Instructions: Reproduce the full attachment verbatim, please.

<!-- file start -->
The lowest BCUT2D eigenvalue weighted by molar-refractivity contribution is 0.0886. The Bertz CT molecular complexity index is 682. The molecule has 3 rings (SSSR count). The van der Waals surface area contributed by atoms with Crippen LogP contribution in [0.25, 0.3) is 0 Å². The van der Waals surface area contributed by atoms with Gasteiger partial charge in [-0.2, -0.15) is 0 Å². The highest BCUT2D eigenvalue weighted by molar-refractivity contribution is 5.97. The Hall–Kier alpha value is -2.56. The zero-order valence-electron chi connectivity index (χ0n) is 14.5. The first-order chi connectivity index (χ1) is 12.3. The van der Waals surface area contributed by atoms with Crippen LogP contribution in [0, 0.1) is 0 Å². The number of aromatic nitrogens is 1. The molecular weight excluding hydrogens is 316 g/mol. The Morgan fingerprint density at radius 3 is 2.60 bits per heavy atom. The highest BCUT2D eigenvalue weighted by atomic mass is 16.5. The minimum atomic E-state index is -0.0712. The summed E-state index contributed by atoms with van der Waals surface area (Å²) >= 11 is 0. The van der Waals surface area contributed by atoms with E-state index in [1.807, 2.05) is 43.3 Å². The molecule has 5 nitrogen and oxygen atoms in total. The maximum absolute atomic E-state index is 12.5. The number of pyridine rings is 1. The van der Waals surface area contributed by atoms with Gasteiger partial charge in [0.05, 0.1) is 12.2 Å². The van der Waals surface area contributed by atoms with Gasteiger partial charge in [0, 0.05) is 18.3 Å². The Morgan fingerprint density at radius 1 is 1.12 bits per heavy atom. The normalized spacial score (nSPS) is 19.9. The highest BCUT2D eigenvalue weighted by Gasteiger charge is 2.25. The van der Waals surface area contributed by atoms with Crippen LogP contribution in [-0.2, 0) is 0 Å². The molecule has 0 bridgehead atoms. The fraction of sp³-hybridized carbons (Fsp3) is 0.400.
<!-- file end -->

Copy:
The lowest BCUT2D eigenvalue weighted by molar-refractivity contribution is 0.0886. The Bertz CT molecular complexity index is 682. The molecule has 3 rings (SSSR count). The van der Waals surface area contributed by atoms with Crippen LogP contribution in [0.25, 0.3) is 0 Å². The van der Waals surface area contributed by atoms with Gasteiger partial charge in [-0.2, -0.15) is 0 Å². The highest BCUT2D eigenvalue weighted by molar-refractivity contribution is 5.97. The Hall–Kier alpha value is -2.56. The zero-order valence-electron chi connectivity index (χ0n) is 14.5. The first-order chi connectivity index (χ1) is 12.3. The van der Waals surface area contributed by atoms with Crippen LogP contribution in [0, 0.1) is 0 Å². The number of aromatic nitrogens is 1. The molecular weight excluding hydrogens is 316 g/mol. The Morgan fingerprint density at radius 3 is 2.60 bits per heavy atom. The highest BCUT2D eigenvalue weighted by atomic mass is 16.5. The minimum atomic E-state index is -0.0712. The summed E-state index contributed by atoms with van der Waals surface area (Å²) >= 11 is 0. The van der Waals surface area contributed by atoms with E-state index in [1.807, 2.05) is 43.3 Å². The molecule has 5 nitrogen and oxygen atoms in total. The maximum absolute atomic E-state index is 12.5. The number of pyridine rings is 1. The van der Waals surface area contributed by atoms with Gasteiger partial charge in [0.05, 0.1) is 12.2 Å². The van der Waals surface area contributed by atoms with Gasteiger partial charge in [0, 0.05) is 18.3 Å². The Morgan fingerprint density at radius 1 is 1.12 bits per heavy atom. The normalized spacial score (nSPS) is 19.9. The highest BCUT2D eigenvalue weighted by Gasteiger charge is 2.25. The van der Waals surface area contributed by atoms with Crippen LogP contribution in [-0.2, 0) is 0 Å². The molecule has 0 bridgehead atoms. The fraction of sp³-hybridized carbons (Fsp3) is 0.400.